Last Friday, I went down to London to attend Maynards Discovery Patch event in London Zoo to learn about developing children’s imagination and met child psychologist Dr Amanda Gummer and the team of Imagination Ambassadors.
Thanks to Dr Gummer for sharing her top tips to promote an active imagination:
- Not always giving children the answers to everything they ask, instead, it is beneficial for children to try and think about their own answers, so parents should feel free to enable this to happen.
- Spark a child’s imagination with joint story time – the parent can start a story then it’s up to the child to continue it.
- Using imaginative language. Phrases such as ‘I wonder what’ or ‘imagine if’ can help children think more imaginatively and incorporate hypothetical or fantasy ideas into their everyday lives, helping them to imagine what it might feel like to be in a certain situation and empathise.
This is her top 5 Imagination Tools:
- Augmented reality and interactive apps provide an exciting avenue for new depths of discovery during family playtime. They can excite a child’s imagination and help them to interact with ideas that they simply would not have thought about.
- The use of imagery or photos can help children to understand events that they have never experienced – e.g. imagining travelling to the moon via a photograph of an astronaut.
- Pretend play can help children gain perspective- giving them an understanding of how to react.
- Model play – parents can demonstrate what to do in a certain situation as this promotes creativity – acting out situations or scenarios can help them gain a clear understanding of how this might apply in real life.
- Establishing a secure and safe environment where the child can freely express themselves, sharing made up songs or performing poems will enable them to learn through self-discovery, safe in the knowledge that their parents are interested and supportive.
The Maynards Discovery Patch research reinforces parents’ belief that their role undoubtedly plays a vital part in their families lives. Their role as a facilitator allows them to provide their children with confidence and equip them with the ability to use their imagination, deal with unexpected events, discover new information and generate new ideas.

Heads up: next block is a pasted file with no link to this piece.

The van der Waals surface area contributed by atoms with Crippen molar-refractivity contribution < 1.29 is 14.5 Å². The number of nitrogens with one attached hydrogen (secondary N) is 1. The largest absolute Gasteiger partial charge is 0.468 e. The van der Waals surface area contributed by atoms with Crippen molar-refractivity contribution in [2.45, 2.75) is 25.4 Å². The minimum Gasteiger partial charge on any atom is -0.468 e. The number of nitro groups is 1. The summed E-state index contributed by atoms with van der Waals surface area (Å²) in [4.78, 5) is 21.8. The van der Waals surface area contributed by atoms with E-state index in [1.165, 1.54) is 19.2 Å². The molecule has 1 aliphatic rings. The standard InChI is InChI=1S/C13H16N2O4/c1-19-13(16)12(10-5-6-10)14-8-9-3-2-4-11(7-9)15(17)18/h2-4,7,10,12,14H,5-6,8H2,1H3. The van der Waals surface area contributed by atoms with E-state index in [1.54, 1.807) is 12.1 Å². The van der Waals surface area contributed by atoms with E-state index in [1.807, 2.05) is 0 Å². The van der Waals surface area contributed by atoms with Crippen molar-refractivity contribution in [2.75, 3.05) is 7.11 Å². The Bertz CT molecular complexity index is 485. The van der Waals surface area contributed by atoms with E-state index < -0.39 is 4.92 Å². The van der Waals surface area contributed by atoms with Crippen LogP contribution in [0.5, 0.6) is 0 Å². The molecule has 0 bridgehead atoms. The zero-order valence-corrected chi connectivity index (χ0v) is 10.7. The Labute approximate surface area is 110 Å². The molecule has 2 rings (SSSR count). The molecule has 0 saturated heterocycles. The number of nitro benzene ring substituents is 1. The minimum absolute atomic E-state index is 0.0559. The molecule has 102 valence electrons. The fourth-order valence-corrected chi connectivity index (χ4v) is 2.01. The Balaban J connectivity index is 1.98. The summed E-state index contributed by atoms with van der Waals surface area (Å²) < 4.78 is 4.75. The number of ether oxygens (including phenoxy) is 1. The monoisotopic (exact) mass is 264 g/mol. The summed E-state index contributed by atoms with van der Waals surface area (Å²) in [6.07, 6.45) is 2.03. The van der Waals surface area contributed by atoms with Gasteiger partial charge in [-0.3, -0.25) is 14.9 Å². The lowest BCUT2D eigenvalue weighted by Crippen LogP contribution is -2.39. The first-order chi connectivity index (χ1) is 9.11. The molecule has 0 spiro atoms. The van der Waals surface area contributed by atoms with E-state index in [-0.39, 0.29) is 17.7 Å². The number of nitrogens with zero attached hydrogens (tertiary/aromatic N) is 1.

As for story-telling, remember these four points. In a story, there is always a hero/good guy and there will be always a monster/bad guy. Then set yourself a place and time. Use a story stick to pass the baton on the person who is telling the story.
We were also shown their new app called Maynards Discovery Patch. I had a bit of trouble downloading it as it won’t search in my App store. It took a long time to search and took several times going in and out of the App store.
- Open then click ‘Discover’.
- Grab a pack of Maynards Discovery Patch Animals, Body Bits and Myths & Monsters by scanning the front of pack to enter a world of augmented reality.
- Each variant unlocks two shapes to explore and discover.
- Select a silhouette and begin discovering within the environment around you.
- The shape is split into five pieces with hints to their locations are in the bottom right of the screen.
- When you find a piece, click on it to learn a fun fact. If you don’t know it, shake your phone to continue. If you think you know it, press ‘I know it’.
- Guess what you think it is based on the facts given. If you’re wrong, try again. If you’re correct, you get to review all the full fun facts in one place.
- There will also be an animation, with sounds, of the full shape so you can see what you have been exploring and discovering.
- The app also allows the user to explore nutritional information and learn about the other variants available to buy
I do find the app is nice to explore and play but it is quite troublesome to scan the packet over and over again when you finish finding the object.
Overall this was a great event and I hope you found Dr Gummer’s tips useful to get you to develop your children’s imagination.
Disclosure: I have received a goody bag, however, all thoughts and opinions remain our own, and am not paid to write this article. Image used with permission.